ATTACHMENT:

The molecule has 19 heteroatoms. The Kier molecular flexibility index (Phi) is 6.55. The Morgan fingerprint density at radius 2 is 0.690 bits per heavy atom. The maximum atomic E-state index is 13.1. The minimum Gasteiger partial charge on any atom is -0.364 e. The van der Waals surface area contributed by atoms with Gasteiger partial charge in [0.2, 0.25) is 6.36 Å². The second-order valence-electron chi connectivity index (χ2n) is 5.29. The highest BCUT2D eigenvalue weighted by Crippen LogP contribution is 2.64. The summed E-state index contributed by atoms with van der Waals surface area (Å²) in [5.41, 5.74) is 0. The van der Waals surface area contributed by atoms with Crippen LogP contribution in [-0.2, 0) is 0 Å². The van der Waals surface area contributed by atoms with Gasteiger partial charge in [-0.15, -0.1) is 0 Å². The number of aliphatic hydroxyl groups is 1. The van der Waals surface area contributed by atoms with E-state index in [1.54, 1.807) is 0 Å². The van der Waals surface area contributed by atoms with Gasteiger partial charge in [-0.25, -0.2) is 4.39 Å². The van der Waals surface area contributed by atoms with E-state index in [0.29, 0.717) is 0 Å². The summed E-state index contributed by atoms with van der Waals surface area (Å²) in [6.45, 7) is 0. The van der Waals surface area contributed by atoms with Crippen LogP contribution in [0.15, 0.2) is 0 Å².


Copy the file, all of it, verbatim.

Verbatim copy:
The molecule has 19 heteroatoms. The Kier molecular flexibility index (Phi) is 6.55. The Morgan fingerprint density at radius 2 is 0.690 bits per heavy atom. The maximum atomic E-state index is 13.1. The minimum Gasteiger partial charge on any atom is -0.364 e. The van der Waals surface area contributed by atoms with Gasteiger partial charge in [0.2, 0.25) is 6.36 Å². The second-order valence-electron chi connectivity index (χ2n) is 5.29. The highest BCUT2D eigenvalue weighted by Crippen LogP contribution is 2.64. The summed E-state index contributed by atoms with van der Waals surface area (Å²) in [5.41, 5.74) is 0. The van der Waals surface area contributed by atoms with Crippen LogP contribution in [-0.2, 0) is 0 Å². The van der Waals surface area contributed by atoms with Gasteiger partial charge in [-0.15, -0.1) is 0 Å². The number of aliphatic hydroxyl groups is 1. The van der Waals surface area contributed by atoms with E-state index in [1.54, 1.807) is 0 Å². The van der Waals surface area contributed by atoms with Gasteiger partial charge in [-0.25, -0.2) is 4.39 Å². The van der Waals surface area contributed by atoms with E-state index in [0.29, 0.717) is 0 Å². The summed E-state index contributed by atoms with van der Waals surface area (Å²) in [6.45, 7) is 0. The van der Waals surface area contributed by atoms with Crippen LogP contribution in [0.15, 0.2) is 0 Å².